This order serves to increase the ‘fixed net sum’ in paragraph (B) of case (2) of the Table in section 46(1)(i) of the Administration of Estates Act 1925(1) is to be £322,000
Translated into English, that means the value which will pass to a surviving spouse of a taxpayer who died without a will, before the remainder of that taxpayer’s estate is shared between the surviving spouse and the children of the deceased, will increase to £322,000.
Currently that amount is £270,000 making this an increase of just over 19%.
Many taxpayers are surprised that when a married person dies without a will, the surviving spouse doesn’t simply inherit everything. In part, I think that myth is perpetuated by the fact that in so many cases that’s exactly what happens.
Often there’ll be a house in joint ownership which passes to the surviving spouse not because of the intestacy rules, but because they are the surviving joint owner of the property.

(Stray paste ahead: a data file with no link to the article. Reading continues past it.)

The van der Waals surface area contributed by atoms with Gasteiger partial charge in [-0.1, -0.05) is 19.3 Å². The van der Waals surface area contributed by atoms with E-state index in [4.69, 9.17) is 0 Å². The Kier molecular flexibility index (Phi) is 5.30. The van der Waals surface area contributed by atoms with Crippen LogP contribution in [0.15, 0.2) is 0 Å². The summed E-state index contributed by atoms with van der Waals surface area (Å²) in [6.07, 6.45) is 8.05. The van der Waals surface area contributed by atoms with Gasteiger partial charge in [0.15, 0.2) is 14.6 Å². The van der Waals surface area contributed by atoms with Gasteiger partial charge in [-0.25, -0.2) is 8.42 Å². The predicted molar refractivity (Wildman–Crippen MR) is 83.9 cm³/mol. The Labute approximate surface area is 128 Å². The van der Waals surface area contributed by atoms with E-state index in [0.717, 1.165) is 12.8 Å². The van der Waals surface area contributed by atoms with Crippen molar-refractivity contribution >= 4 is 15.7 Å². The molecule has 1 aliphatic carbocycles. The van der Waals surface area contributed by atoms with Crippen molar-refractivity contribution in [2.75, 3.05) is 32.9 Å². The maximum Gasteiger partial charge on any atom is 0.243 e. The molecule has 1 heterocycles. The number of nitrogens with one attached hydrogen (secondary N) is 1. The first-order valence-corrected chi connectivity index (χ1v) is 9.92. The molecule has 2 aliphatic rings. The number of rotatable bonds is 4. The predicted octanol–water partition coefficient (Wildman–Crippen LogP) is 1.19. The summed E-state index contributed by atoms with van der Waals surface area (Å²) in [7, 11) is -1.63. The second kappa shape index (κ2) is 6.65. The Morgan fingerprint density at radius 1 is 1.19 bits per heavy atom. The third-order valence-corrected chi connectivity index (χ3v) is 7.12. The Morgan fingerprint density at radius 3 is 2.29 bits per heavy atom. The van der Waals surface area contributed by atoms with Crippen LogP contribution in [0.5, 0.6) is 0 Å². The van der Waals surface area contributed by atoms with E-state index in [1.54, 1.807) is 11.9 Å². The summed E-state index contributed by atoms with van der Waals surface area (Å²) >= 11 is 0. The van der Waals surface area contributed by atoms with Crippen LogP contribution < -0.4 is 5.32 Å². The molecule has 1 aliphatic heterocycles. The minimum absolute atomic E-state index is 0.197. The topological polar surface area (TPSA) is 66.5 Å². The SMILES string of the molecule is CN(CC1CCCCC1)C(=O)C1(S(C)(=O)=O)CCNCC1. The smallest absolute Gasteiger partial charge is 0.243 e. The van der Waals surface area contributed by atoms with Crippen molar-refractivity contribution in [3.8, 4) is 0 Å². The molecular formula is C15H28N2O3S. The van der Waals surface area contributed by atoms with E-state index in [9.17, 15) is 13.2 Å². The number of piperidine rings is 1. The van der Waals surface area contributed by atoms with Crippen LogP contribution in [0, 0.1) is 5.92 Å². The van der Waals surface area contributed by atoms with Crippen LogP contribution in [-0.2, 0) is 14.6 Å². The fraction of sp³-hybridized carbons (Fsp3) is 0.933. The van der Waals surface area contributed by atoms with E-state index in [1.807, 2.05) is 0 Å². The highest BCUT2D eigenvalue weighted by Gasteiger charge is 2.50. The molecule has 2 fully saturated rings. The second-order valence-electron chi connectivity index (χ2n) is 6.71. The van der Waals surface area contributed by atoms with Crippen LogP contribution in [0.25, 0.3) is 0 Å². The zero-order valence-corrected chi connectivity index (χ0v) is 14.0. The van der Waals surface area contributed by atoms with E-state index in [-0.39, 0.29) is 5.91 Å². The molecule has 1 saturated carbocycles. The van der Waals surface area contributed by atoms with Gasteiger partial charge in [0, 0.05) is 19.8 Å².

Joint bank accounts are treated similarly.
Pensions or trust funds are often applied for the benefit of the surviving spouse. Again this is not because of the intestacy rules but because of the pension administrator or trustee decisions taken.
Once all that is factored out, £270,000 (soon to be £322,000) is enough to cover the remainder of the assets and to see them into the hands of the survivor.
Many UHY offices across England and Wales are regulated by the ICAEW to offer non contentious probate services as an alternative to our friends in the legal industry, and can help executors make sense of these issues in order to understand both the inheritance tax position of the deceased and the manner in which the assets ought to be divided up.
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